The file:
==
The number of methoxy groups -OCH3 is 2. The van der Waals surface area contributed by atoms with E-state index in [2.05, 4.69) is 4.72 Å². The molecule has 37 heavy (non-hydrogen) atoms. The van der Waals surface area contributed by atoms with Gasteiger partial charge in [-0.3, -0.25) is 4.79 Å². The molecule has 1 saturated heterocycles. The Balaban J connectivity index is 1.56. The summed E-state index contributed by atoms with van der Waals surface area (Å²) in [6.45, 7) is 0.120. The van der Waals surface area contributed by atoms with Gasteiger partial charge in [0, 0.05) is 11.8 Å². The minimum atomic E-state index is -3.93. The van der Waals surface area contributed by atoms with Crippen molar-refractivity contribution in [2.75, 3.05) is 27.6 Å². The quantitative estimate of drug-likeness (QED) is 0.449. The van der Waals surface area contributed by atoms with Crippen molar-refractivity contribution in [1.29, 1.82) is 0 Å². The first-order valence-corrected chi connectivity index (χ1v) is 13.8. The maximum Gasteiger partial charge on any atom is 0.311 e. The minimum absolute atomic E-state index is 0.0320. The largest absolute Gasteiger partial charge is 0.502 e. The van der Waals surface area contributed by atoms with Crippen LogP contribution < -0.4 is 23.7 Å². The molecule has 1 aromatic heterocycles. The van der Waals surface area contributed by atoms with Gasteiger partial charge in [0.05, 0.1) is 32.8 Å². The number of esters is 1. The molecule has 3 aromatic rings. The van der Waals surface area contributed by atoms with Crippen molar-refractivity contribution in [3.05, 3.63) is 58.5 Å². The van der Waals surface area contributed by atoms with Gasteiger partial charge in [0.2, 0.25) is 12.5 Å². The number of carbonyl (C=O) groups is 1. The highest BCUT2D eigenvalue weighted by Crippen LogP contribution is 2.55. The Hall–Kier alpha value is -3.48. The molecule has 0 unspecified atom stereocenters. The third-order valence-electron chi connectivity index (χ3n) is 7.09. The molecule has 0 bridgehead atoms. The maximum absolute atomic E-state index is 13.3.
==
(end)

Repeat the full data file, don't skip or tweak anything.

The number of methoxy groups -OCH3 is 2. The van der Waals surface area contributed by atoms with E-state index in [2.05, 4.69) is 4.72 Å². The molecule has 37 heavy (non-hydrogen) atoms. The van der Waals surface area contributed by atoms with Gasteiger partial charge in [-0.3, -0.25) is 4.79 Å². The molecule has 1 saturated heterocycles. The Balaban J connectivity index is 1.56. The summed E-state index contributed by atoms with van der Waals surface area (Å²) in [6.45, 7) is 0.120. The van der Waals surface area contributed by atoms with Gasteiger partial charge in [0, 0.05) is 11.8 Å². The minimum atomic E-state index is -3.93. The van der Waals surface area contributed by atoms with Crippen molar-refractivity contribution in [2.75, 3.05) is 27.6 Å². The quantitative estimate of drug-likeness (QED) is 0.449. The van der Waals surface area contributed by atoms with Crippen molar-refractivity contribution in [1.29, 1.82) is 0 Å². The first-order valence-corrected chi connectivity index (χ1v) is 13.8. The maximum Gasteiger partial charge on any atom is 0.311 e. The minimum absolute atomic E-state index is 0.0320. The largest absolute Gasteiger partial charge is 0.502 e. The van der Waals surface area contributed by atoms with Crippen LogP contribution < -0.4 is 23.7 Å². The molecule has 1 aromatic heterocycles. The van der Waals surface area contributed by atoms with Gasteiger partial charge in [0.05, 0.1) is 32.8 Å². The number of esters is 1. The molecule has 3 aromatic rings. The van der Waals surface area contributed by atoms with Crippen molar-refractivity contribution in [3.05, 3.63) is 58.5 Å². The van der Waals surface area contributed by atoms with Gasteiger partial charge in [0.2, 0.25) is 12.5 Å². The number of carbonyl (C=O) groups is 1. The highest BCUT2D eigenvalue weighted by Crippen LogP contribution is 2.55. The Hall–Kier alpha value is -3.48. The molecule has 0 unspecified atom stereocenters. The third-order valence-electron chi connectivity index (χ3n) is 7.09. The molecule has 0 bridgehead atoms. The maximum absolute atomic E-state index is 13.3.